To Howard Witkin, for the incredible insight into the Pirkei Avos, life in general… and to some great booze and Jeff’s Kosher food. To Josh for coming along with openness and skepticism.
To Rabbi Paul Kipnes and Cantor Doug Cotler and Rabbi Julia for the warm and open Shul they continue to grow and the education they gave my daughter and myself.
To Chabad and the Rabbis there who educate and inspire me… Rabbi Shlomo Bistritzky, Rabbi Moshe Bryski for getting me my Tefillin and and especially Rabbi Avi Rabin, whom I am lucky enough to study with almost every Wednesday. We learn from each other, my friend… and you make me feel worthy of the “Reb Marc” nickname.
To Jason Katz, my phone teacher from Partners in Torah… We learn and discuss life and politics and everything in between. And to Abraham Niyazof, my Chabad phone teacher who I need to reconnect with. Thank you for taking me through the Siddur.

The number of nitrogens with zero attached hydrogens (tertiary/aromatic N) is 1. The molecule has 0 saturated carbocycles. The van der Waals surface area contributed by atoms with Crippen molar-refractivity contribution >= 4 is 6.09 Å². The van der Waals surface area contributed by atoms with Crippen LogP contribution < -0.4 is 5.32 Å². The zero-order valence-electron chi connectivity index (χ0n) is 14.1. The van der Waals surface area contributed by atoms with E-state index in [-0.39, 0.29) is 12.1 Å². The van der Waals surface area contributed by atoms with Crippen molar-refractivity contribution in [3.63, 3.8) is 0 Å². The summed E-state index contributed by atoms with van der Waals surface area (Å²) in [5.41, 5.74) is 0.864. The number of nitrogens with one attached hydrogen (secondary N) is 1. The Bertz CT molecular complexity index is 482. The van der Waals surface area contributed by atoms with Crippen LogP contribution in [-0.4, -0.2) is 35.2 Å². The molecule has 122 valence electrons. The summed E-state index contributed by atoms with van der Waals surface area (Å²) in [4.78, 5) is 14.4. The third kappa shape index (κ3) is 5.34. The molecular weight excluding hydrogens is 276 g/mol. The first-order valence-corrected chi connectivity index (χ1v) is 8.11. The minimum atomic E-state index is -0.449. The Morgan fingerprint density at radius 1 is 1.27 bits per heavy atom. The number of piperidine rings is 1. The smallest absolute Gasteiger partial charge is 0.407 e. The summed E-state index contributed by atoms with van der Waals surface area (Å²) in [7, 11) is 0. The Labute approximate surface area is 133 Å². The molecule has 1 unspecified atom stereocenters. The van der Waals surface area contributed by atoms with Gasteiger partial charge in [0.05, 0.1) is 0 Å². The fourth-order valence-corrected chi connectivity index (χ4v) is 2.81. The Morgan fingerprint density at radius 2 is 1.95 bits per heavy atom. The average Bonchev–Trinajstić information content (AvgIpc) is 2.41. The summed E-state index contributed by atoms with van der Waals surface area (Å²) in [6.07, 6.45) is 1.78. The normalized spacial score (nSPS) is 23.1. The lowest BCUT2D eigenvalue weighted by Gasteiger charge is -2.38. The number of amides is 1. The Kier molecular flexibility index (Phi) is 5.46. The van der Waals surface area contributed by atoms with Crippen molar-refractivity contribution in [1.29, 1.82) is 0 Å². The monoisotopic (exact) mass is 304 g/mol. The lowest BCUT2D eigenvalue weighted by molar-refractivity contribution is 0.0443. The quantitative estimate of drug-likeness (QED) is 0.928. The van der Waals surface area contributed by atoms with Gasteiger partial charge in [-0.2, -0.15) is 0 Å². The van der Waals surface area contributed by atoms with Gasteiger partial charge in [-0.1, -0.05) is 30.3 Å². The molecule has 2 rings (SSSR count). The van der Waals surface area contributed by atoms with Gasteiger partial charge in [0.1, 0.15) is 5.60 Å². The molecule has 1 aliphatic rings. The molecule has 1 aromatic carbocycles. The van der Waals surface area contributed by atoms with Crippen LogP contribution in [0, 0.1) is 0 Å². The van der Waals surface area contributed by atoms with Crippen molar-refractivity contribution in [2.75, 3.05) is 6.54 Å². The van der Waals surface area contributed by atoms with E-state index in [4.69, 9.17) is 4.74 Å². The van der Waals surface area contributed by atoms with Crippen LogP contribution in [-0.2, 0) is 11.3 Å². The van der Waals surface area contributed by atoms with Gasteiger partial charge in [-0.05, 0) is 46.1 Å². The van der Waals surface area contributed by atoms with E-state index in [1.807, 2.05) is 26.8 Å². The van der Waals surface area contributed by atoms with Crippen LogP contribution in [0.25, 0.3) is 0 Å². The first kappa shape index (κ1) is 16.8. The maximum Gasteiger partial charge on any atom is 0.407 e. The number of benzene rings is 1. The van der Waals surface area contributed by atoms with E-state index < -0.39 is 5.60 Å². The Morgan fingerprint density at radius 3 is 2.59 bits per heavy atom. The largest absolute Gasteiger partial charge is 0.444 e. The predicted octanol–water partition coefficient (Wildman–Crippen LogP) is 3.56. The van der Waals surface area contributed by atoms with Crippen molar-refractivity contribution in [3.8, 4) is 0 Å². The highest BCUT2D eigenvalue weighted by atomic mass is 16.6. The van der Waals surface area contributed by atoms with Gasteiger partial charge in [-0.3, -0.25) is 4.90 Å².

I am so grateful to Ben Elterman for being on this “literal” journey with me… and for his insight… You are wise beyond your years. And I am grateful for you, the readers of this blog, who inspire and challenge us with your comments and thoughts.
The danger of lists, is that you may forget someone individually… and if I did, please forgive me in advance… and know that it was unintentional.
I want you all to know… those who may read this and those who don’t… that I am thankful and grateful and appreciative.
To all of you I say, Todah Rabah… Thank you very much. Give thanks whenever you can… I will try to do that myself. I wish you all a safe and wonderful holiday… and Shalom. A warm hello and welcome… peace to start us off, peace while we are together and peace to you as we part… always in peace… always…